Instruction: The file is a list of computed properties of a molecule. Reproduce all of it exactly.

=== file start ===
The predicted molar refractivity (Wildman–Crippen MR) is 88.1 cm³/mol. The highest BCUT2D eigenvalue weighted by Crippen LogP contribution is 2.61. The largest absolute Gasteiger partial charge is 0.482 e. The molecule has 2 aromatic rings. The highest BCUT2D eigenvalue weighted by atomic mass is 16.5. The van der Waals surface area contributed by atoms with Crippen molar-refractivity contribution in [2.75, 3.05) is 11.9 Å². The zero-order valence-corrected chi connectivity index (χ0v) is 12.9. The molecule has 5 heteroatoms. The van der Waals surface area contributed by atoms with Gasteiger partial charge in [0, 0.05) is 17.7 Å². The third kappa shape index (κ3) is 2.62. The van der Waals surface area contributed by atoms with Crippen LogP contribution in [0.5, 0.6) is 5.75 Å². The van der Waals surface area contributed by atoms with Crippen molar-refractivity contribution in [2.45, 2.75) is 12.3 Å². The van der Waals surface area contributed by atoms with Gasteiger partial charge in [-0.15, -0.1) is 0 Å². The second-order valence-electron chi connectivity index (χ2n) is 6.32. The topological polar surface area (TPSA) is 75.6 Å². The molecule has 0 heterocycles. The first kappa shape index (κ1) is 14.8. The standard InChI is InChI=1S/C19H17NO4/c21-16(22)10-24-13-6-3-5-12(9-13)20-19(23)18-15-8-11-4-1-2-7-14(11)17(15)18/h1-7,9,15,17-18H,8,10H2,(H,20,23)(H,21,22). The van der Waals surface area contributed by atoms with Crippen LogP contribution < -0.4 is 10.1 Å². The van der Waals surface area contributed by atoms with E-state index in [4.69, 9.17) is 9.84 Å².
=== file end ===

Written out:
The predicted molar refractivity (Wildman–Crippen MR) is 88.1 cm³/mol. The highest BCUT2D eigenvalue weighted by Crippen LogP contribution is 2.61. The largest absolute Gasteiger partial charge is 0.482 e. The molecule has 2 aromatic rings. The highest BCUT2D eigenvalue weighted by atomic mass is 16.5. The van der Waals surface area contributed by atoms with Crippen molar-refractivity contribution in [2.75, 3.05) is 11.9 Å². The zero-order valence-corrected chi connectivity index (χ0v) is 12.9. The molecule has 5 heteroatoms. The van der Waals surface area contributed by atoms with Gasteiger partial charge in [0, 0.05) is 17.7 Å². The third kappa shape index (κ3) is 2.62. The van der Waals surface area contributed by atoms with Crippen LogP contribution in [0.5, 0.6) is 5.75 Å². The van der Waals surface area contributed by atoms with Crippen molar-refractivity contribution in [2.45, 2.75) is 12.3 Å². The van der Waals surface area contributed by atoms with Gasteiger partial charge in [-0.15, -0.1) is 0 Å². The second-order valence-electron chi connectivity index (χ2n) is 6.32. The topological polar surface area (TPSA) is 75.6 Å². The molecule has 0 heterocycles. The first kappa shape index (κ1) is 14.8. The standard InChI is InChI=1S/C19H17NO4/c21-16(22)10-24-13-6-3-5-12(9-13)20-19(23)18-15-8-11-4-1-2-7-14(11)17(15)18/h1-7,9,15,17-18H,8,10H2,(H,20,23)(H,21,22). The van der Waals surface area contributed by atoms with Crippen LogP contribution < -0.4 is 10.1 Å². The van der Waals surface area contributed by atoms with E-state index in [4.69, 9.17) is 9.84 Å².